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Monday, November 12, 2007

Radiohead: In Rainbows (2007)

I attempted to write a review for Radiohead’s new album In Rainbows a few weeks ago and I just couldn’t do it. And it wasn’t because of a dislike or love of it or because of writer’s block, I just wasn’t ready; and I still don’t think I’m ready. That album lives on a higher plane of existence then most of us. It as if we were running a race and suddenly we found ourselves alongside Thom and the boys only to realize that we hadn’t caught up but that they had lapped us. That’s how I feel about In Rainbows. Most critics claim it is a return to simplicity, yet I feel it is more in tune with my racing metaphor. It aesthetically and intellectually appears simpler than what Radiohead has done in the last few years, but I feel it is gone somewhere else entirely. The problem is I just can’t quite grasp onto it. I’m using three dimensions to describe it when I should be using five or six, but I’m trying my best.

The glitch-pop opener “15 Step” rattles your bones (courtesy of Colin Greenwood’s roarin’ and tumblin’ bassline) and yet feels strangely warm with Thom’s soulful voice and the seemingly random children’s choir “yeah!” Thom understates, “Fifteen steps/then a shear drop” and then before we have a chance to think about it the song fizzles into nothing before exploding into the next track “Bodysnatchers.”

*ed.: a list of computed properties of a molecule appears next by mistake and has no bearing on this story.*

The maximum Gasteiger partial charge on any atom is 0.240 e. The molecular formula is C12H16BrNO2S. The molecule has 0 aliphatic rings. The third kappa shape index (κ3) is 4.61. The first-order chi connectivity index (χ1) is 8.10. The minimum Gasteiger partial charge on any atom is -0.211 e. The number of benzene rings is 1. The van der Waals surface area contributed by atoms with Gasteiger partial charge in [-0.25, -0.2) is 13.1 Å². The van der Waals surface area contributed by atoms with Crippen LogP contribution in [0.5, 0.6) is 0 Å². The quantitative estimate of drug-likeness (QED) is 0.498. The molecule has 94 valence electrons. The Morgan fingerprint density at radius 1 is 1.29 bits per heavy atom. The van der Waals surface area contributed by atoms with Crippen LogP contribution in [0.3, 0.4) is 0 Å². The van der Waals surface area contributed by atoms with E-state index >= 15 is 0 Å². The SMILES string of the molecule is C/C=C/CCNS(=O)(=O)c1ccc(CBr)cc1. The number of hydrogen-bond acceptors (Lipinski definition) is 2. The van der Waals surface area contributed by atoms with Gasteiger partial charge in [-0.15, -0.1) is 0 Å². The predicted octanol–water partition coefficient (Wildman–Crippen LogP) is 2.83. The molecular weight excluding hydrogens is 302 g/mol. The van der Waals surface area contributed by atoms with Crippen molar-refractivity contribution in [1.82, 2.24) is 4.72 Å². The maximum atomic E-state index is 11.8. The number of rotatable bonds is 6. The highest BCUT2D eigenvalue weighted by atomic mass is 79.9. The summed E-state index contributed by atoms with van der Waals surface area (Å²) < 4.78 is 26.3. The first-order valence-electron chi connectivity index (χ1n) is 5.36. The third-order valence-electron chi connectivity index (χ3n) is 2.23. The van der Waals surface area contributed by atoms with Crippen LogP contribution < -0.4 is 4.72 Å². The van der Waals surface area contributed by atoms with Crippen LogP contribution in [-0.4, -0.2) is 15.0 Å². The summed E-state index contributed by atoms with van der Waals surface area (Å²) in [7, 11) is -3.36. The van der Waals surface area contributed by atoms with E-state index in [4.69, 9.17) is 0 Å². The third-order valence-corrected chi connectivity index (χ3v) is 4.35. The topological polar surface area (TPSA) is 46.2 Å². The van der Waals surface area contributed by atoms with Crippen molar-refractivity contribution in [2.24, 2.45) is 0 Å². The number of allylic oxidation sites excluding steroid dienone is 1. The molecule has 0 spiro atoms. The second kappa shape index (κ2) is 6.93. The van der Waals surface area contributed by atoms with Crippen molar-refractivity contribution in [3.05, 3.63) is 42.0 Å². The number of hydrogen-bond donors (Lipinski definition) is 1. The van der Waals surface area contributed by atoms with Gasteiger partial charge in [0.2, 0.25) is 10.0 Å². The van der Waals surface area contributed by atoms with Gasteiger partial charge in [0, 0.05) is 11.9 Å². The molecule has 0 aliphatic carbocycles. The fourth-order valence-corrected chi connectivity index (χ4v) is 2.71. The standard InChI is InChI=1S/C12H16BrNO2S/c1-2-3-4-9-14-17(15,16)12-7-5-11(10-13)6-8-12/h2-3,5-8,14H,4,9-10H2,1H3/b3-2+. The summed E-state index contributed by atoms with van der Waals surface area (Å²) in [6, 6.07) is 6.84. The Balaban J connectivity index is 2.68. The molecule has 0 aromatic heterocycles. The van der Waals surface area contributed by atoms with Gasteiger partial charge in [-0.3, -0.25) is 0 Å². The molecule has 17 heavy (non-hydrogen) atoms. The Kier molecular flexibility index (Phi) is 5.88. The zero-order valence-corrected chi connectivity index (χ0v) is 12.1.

The song “Faust Arp” reminds me of a twisted nursery rhyme with Thom’s lyrics rolling off each other quite delicately and the use of strings in this song remind me why rock ‘n’ roll decided to use them in the first place. Johnny Greenwood also plays off The Beatles quite insidiously with acoustic picking reminiscent of “Blackbird” and “Julia.” When we reach the lines “I love you but enough is enough/enough” I am completely perplexed because I want to know how this mysterious lover got to this point. What did it take to reach the breaking point?

Immediately after we are treated to the emotional outpouring in “Reckoner”; my favorite I think. Thom’s voice has never been more perfect. This song is played completely straightforward, almost. Phil Selway’s drumming messes with your subconscious and coupled with Thom’s wail it leaves you even more rattled.

“House of Cards” appears next, somewhat chilled out, but sounds immense. Thom’s voice echoes while guitars and buzzing violins come out from the murk to reinforce the sense that in this relationship there are edges we can never really reach, we just glimpse fragments.

The closer “Videotape” is a song that can in some ways only exist in our time. Even though questions of legacy have always been possible never before has so much evidence existed of our everyday lives. Thom sings, “You shouldn't be afraid/because I know today has been the most perfect day I've ever seen,” but in some ways that’s hard to swallow because it’s coming through the filter of the video medium (not to mention the mp3). Can we find comfort in this digital age when everything is filtered and isolated in so many ways? I think maybe that is what Radiohead is trying to answer with In Rainbows and in many ways it is the question that defines their whole career. If we can believe that “today has been the most perfect day,” then what does that say about our humanity? Radiohead come closest to answering that question more than anyone and maybe one day we we'll catch up to them and understand what they’ve been telling us.


Dead Air Space: Radiohead's blog
Guide to In Rainbows courtesy of Pitchfork
In Rainbows on Wikipedia
Previous articles from this blog


Veganquest19 said...

beautifully written. I've listened to Radiohead for 7 years now. i felt emotionally connected to the song Reckoner since first hearing it. thank you for reviewing this album.

Steven Ray Morris said...

thank you for the wonderful comment. =D